SPRINGFIELD—At its June 7 meeting last Monday, the City Council cut itself off. After some members had spent a third of their day in Council Zoom meetings—the body remains virtual for now—councilors agreed to execute the 10pm drop-dead rule.
SPRINGFIELD—Gladys Oyola, the head of the Springfield Election Commission, will be the next City Clerk after the City Council unanimously selected her. Last week, a search committee had slimmed down a field of 72 applicants down to three. On Monday, Oyola, an unsurprising though eminently qualified choice, prevailed.
UPDATED 4:30PM: An earlier version of this post indicated the Springfield City Council will vote to approve the budget this week. That vote will actually be later in June.
Springfield is set to emerge from the pandemic in relatively fiscal good shape as the city’s various organs come together to approve the budget.
SPRINGFIELD—In what may have become a pattern, the City Council here held a second regular meeting in sequential weeks. This occurred in March, too. Its May 10 meeting consisted of financial orders and leftovers from the prior week. Thus, the meeting sped along an unusual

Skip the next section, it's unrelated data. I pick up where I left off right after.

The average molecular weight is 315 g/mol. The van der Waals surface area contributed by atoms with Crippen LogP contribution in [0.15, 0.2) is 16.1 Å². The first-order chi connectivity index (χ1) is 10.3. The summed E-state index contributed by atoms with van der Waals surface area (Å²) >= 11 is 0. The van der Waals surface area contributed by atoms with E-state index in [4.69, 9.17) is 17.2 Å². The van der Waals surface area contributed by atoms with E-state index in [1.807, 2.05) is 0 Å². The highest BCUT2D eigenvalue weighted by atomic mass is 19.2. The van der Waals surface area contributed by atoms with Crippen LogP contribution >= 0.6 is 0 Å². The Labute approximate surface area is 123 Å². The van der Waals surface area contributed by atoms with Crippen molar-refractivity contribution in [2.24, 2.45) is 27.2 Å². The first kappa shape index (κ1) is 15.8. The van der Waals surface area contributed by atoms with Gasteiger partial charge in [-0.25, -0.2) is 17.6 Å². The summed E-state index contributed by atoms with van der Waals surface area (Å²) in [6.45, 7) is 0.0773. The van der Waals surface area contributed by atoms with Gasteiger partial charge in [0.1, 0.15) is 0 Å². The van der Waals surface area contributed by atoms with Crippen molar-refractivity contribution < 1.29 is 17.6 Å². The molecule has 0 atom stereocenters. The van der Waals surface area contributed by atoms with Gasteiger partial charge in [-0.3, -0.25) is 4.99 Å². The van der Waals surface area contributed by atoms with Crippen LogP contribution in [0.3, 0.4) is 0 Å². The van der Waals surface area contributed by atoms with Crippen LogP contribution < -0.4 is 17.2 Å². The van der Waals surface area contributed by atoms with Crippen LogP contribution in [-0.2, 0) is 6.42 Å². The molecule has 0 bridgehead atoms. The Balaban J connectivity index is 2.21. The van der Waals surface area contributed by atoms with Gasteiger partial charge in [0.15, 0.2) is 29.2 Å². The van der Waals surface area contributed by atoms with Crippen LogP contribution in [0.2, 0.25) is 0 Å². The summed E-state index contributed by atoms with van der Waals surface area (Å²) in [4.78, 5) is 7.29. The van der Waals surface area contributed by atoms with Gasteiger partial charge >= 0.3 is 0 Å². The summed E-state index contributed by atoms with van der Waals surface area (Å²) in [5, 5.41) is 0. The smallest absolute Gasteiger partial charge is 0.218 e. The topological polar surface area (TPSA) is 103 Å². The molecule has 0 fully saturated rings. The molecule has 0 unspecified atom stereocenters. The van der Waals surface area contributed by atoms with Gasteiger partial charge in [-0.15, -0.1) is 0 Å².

Flux is returning to the Springfield City Clerk’s office after the current clerk, Tasheena Davis, tendered her resignation effective June 1. Mayor Domenic Sarno, in a press release, announced that Davis would return to her former employ, the city Law Department. More controversially, Sarno has
SPRINGFIELD—The wards were the highlight of Monday’s City Council virtual meeting. Early on, the Council considered a crush of utility petitions that received an unusual amount of scrutiny. Oddly most of these items happened to fall within Ward 2. Its councilor, Michael Fenton, raised the
A Mayor Called Sue(d) is an occasional series on litigation over the Springfield Police Commission and executive power in the city. UPDATED 4/17/21 11:50AM: To note Sarno told other media he intends to appeal. A Hampden Superior Court judge dealt a massive blow to Springfield
SPRINGFIELD—The City Council considered and passed a plethora of legislation at its Monday meeting this week. Action commenced on a pair of historic districts—each were at different stages of passage. The ordinance banning the sale of non-shelter animals at pet stores also passed the Council.
SPRINGFIELD—City Councilors, state legislators, community activists and a United States Senator took a victory lap at City Hall after the state cut off the air for the ever-lingering biomass project. On Friday, the Massachusetts Department of Environmental Protection pulled the air quality permit Palmer Renewable
The Massachusetts Department of Environmental Protection may have driven a stake through the heart of the nigh-undead biomass power plant proposed for Springfield. In a five-page decision dated April 2, the department said it pulled the air quality permit amid growing public pressure and heightened